Sharp Airlines was established in 1990 to service south-eastern Australia. Its Head Office is based in Hamilton, Victoria. Despite the fact that many airlines had tried and failed before them, Sharp took over the Launceston to Flinders Island and return route in 2010. They have continued to provide a consistent and dependable service to the Island ever since.
The company carries approximately 14,000 return passengers between Launceston and Flinders Island each year with an additional 7000 to/from Essendon airport. There is a minimum service of 12 flights from Launceston to the Island per week, with increased flights during the summer season. The cargo is varied; business people, contractors and Island residents, as well as fresh fruit and vegetables!
Regular services are also provided from Essendon to Flinders Island and return.
Despite all the challenges of the pandemic, Sharp Airlines is proud of the fact that the company never stopped flying to the Island; that they have employees who have worked for the company for 40 years and longer. Sharp is pleased that it is currently nominated as Airline of the Year, but sees it more as an acknowledgement of its hard-working staff.
Everyone at Sharp Airlines understands the importance of a reliable air service, particularly to more isolated places like Flinders Island. While rough weather conditions may occasionally prevent a scheduled flight from landing, the community can take comfort knowing that Sharp will always come back for them, and that unlike passengers in other remote areas, they will not be waiting for days.
The company is also committed to meeting the more specific needs of the Island. If the weather is poor and the milk and fresh produce can’t arrive at Walkers’ supermarket by 10am, Sharp fully appreciates the implications; that a late arrival affects both the supermarket and its customers.
Sharp is also very aware of the important connection it provides to medical services on mainland Tasmania.
The airline believes in the importance of tourism to the Island community. Quite simply, for Sharp, tourism enables them to maintain their current service levels, which benefit all involved. It also understands an integrated approach to service where the airlines, the community and the economy are all part of a holistic, interconnected system; if one part fails, there is an immediate impact on the others. (This speaks to the natural ecosystems on which regenerative tourism is based.)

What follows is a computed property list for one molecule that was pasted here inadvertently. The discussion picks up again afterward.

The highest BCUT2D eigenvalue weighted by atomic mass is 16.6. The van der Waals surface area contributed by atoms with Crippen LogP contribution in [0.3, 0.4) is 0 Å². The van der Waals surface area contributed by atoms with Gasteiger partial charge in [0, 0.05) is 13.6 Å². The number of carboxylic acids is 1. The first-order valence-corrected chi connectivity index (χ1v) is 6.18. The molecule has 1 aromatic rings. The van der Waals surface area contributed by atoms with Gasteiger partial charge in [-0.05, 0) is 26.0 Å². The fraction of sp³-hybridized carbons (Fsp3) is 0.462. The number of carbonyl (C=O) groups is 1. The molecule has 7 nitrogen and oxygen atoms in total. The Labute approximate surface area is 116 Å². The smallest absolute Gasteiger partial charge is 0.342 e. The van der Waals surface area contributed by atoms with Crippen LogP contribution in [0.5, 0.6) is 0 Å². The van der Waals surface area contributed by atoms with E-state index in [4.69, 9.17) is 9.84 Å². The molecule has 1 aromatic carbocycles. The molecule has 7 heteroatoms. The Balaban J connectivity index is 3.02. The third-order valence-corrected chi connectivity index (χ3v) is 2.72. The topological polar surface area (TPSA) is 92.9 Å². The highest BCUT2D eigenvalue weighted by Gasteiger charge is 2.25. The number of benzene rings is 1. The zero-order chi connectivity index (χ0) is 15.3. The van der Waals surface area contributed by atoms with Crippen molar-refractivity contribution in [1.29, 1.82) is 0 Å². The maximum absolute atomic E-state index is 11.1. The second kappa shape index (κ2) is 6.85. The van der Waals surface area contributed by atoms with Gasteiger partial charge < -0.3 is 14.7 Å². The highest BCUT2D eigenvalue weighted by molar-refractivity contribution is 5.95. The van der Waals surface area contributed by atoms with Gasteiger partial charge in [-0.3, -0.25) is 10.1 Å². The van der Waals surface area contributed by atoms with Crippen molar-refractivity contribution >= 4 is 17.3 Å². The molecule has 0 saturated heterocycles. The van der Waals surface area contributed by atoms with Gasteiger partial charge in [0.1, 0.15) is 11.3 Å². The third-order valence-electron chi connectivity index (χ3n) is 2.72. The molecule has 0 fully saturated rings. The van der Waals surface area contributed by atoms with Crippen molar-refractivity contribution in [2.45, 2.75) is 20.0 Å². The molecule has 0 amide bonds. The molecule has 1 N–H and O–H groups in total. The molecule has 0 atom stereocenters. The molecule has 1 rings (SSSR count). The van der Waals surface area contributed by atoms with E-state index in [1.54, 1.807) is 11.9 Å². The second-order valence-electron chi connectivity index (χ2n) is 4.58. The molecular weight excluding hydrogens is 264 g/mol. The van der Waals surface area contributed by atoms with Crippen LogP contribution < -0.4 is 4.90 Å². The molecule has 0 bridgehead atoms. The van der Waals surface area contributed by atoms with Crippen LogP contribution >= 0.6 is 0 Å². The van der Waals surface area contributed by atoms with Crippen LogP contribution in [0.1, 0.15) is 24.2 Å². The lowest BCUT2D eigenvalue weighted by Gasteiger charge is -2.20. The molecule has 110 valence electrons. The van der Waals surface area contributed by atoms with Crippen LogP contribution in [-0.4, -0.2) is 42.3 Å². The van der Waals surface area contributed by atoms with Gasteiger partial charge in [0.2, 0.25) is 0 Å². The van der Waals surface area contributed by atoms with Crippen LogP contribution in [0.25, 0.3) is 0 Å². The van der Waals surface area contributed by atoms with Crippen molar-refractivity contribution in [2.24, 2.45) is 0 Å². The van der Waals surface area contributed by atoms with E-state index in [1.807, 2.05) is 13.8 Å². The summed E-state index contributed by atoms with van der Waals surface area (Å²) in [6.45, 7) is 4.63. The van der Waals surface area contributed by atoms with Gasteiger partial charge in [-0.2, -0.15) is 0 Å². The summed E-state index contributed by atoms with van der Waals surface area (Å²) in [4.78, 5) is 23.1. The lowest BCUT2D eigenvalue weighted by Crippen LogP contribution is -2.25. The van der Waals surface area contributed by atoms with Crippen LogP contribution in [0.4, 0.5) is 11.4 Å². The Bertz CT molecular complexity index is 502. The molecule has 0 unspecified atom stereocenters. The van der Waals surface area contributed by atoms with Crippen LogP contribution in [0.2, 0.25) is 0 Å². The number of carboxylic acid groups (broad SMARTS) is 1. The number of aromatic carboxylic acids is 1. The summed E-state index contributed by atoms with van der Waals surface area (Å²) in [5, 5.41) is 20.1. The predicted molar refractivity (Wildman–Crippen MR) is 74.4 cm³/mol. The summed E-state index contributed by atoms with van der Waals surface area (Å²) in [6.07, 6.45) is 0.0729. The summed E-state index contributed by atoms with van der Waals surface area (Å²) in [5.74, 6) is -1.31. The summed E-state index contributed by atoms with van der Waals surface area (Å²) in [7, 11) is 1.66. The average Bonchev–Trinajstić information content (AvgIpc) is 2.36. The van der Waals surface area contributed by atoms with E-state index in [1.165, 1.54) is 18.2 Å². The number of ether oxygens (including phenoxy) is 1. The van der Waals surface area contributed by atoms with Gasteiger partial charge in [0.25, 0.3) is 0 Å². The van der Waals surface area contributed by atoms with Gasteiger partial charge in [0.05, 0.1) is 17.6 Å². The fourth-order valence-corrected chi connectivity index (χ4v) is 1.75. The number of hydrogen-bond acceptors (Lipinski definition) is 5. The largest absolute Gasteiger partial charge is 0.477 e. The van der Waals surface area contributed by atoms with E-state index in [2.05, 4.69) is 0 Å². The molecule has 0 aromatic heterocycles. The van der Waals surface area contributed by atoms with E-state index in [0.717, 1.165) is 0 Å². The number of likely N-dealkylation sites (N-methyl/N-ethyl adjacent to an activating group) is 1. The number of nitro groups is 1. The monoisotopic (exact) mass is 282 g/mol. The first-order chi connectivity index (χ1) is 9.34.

Sharp Airlines would like to see an ambassador-style ‘meet and greet’ initiative at the Whitemark terminal – a natural addition to the visitor experience, which also builds on the friendly culture encouraged by the airline. For Sharp, tourism is considered ‘like a tree with roots that go deep and wide’. It’s not about compartments or working in silos.
Regenerative tourism is about giving back and serving the needs of the community. Sharp Airlines responds to that principle in a number of different ways. In a purely economic sense, it pays substantial landing rights and other costs to the Flinders Council. It also contributes around $100,000 in donations per annum through its own community fund, as well as free flights under other, special circumstances. The company never loses sight of its responsibility to the businesses and residents of Flinders Island.
Sharp Airlines and its people have a simple philosophy - ‘if we do everything we can, to do the very best we can, everything will take care of itself’.
We are interested in celebrating concrete efforts that are being made to regenerate the Island, its culture, community, environment, and history. Examples might include businesses with a social or environmental purpose, and that reinvest back into the Island in demonstrable ways. These efforts are essential in strengthening the social-economic and environmental resilience of the Island in the future. Contact us if you would like to write a post or suggest a topic.